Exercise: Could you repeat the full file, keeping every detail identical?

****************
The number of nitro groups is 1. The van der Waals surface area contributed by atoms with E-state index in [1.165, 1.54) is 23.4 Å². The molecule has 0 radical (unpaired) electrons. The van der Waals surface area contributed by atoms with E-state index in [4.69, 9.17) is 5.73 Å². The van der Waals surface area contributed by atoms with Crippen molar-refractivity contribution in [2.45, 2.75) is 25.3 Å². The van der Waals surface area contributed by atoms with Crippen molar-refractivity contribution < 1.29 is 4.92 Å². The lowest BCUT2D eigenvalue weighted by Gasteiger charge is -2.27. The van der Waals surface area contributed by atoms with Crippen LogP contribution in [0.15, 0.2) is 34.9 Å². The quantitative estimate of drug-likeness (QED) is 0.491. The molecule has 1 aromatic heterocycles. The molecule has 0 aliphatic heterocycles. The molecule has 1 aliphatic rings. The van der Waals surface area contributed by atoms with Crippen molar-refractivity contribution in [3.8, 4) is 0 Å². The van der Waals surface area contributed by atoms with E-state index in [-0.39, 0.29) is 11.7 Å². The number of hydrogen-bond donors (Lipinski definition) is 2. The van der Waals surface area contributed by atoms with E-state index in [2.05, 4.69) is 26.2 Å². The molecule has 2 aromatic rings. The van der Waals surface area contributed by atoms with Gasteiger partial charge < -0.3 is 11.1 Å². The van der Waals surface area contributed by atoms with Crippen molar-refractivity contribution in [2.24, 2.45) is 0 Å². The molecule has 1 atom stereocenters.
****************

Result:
The number of nitro groups is 1. The van der Waals surface area contributed by atoms with E-state index in [1.165, 1.54) is 23.4 Å². The molecule has 0 radical (unpaired) electrons. The van der Waals surface area contributed by atoms with E-state index in [4.69, 9.17) is 5.73 Å². The van der Waals surface area contributed by atoms with Crippen molar-refractivity contribution in [2.45, 2.75) is 25.3 Å². The van der Waals surface area contributed by atoms with Crippen molar-refractivity contribution < 1.29 is 4.92 Å². The lowest BCUT2D eigenvalue weighted by Gasteiger charge is -2.27. The van der Waals surface area contributed by atoms with Crippen LogP contribution in [0.15, 0.2) is 34.9 Å². The quantitative estimate of drug-likeness (QED) is 0.491. The molecule has 1 aromatic heterocycles. The molecule has 0 aliphatic heterocycles. The molecule has 1 aliphatic rings. The van der Waals surface area contributed by atoms with Crippen molar-refractivity contribution in [3.8, 4) is 0 Å². The van der Waals surface area contributed by atoms with E-state index in [-0.39, 0.29) is 11.7 Å². The number of hydrogen-bond donors (Lipinski definition) is 2. The van der Waals surface area contributed by atoms with E-state index in [2.05, 4.69) is 26.2 Å². The molecule has 2 aromatic rings. The van der Waals surface area contributed by atoms with Gasteiger partial charge < -0.3 is 11.1 Å². The van der Waals surface area contributed by atoms with Crippen molar-refractivity contribution in [2.24, 2.45) is 0 Å². The molecule has 1 atom stereocenters.